To celebrate International Women’s Day GALVmed is sharing the story of one of the women who has benefited from its Newcastle disease control pilot project in Nepal.
From breaking rocks for a living, Babita is now building up her livelihood increasingly based on her poultry.
Over the next five years GALVmed’s partners aim to vaccinate a chicken against Newcastle disease every 10 seconds. By 2017, globally over 15 million chickens belonging to 2 million families will have been vaccinated against Newcastle disease.
The choice of which livestock deseases to prioritise has a huge impact on gender. In many cultures the backyard poultry sector is seen as the women’s domain. So improvements to survival rate of chickens, which as Babita notes reach maturity much quicker than larger animals, soon impacts on the income and food security of the family.
GALVmed – protecting livestock – saving human lives…
GALVmed meets …Babita Danwar
For the past seven years, Babita has been rearing poultry but has not been able to earn any money from them.
Last year she lost 30 birds when Newcastle disease hit her village, as it had every year.
This year, however, she has three surviving cocks, two hens and seven chicks. The medication made available through GALVmed has proved to be successful and this year, for the first time, she hopes to earn money through her birds.
While her husband is away working as a cook in India, Babita makes incense sticks for a nearby factory. Like many other villagers, she used to break stones to earn money. But after her last pregnancy she had to stop doing hard labour and so the income from the stone crushing stopped.
With three sons aged 17, 14 and 3 to look after, she still has her hands full. She hopes that the birds can bring in the extra money required to educate her sons and expand her incense stick endeavour.
Babita is very happy with the vaccinations and deworming conducted as part of the pilot “All the years before this, the birds died. But today my birds are alive and nothing has happened to them. I will wait for them to grow some more and then sell them. Whatever money I will get, I’ll invest in increasing my flock”, she says with determination.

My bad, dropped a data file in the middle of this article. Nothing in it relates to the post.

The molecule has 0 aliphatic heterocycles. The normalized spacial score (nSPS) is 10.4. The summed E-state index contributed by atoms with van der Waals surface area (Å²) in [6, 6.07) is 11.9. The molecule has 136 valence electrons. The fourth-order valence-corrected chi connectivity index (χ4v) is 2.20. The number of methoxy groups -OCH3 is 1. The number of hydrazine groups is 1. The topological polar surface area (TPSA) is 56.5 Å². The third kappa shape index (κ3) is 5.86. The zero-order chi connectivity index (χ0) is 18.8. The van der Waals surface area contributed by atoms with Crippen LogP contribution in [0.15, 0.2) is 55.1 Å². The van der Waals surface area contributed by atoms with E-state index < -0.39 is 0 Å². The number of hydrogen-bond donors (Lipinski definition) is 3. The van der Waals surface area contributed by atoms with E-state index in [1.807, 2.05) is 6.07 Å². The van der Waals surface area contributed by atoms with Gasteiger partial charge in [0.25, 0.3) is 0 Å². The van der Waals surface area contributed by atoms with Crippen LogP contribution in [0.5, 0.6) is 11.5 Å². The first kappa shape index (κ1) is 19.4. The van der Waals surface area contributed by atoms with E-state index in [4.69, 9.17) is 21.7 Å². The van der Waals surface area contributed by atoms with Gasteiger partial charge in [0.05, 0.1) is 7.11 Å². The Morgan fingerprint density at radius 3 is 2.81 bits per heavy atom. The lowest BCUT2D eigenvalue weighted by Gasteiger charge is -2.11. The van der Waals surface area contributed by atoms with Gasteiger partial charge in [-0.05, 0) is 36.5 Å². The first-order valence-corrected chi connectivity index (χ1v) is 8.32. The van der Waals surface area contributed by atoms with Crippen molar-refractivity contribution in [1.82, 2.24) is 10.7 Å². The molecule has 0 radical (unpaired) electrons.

The helplessness that she felt when her birds used to get sick is something she is happy to forget. She explains “When the birds got ill, no one knew what was wrong with them. I used to go to the medical shop and whatever tablets the shopkeeper gave me, I took them. Despite the medication, the birds died. Even the community animal health workers could not help us”.
This year the training that she received on poultry from GALVmed has made her more confident and informed. She says, “After the training we know on our own what is wrong with the birds and what we need to do.”
Her basic training has also made her realise the value of nutrition for the birds. In the past, she used to let her birds go and scavenge for food. Now she feeds them corn and rice 3 times a day. GALVmed asked her why she keeps poultry, even though she has bigger animals including a pig and 3 goats. Her answer is simple and practical, “When the birds weigh a kilo or so, I can sell them and get money directly. When I started rearing poultry, it was just for the occasional religious festival or ritual. Now I know I can earn some good money from the birds. Also I don’t have to think about the feed too much as the birds are smaller compared to other animals so rearing them is much easier.”
It seems Babita has a new hope and confidence in the birds. “I have faith in the hens. There is a surety that some income will be generated because of them. Earlier I didn’t trust the birds, but now I am confident I want to rear more of them.”
Babita smiles as she tells us that she too wants to expand her poultry flock as much as she possibly can. The birds have given her hope and this year she plans to earn a comfortable bonus through them.
GALVmed is working on its gender strategy based on a very successful workshop held at the end of 2011 in Nairobi. The strategy development is being led within GALVmed by Lois Muraguri and has been informed by two commissioned research reports – one drawing evidence from Africa and the other from South Asia.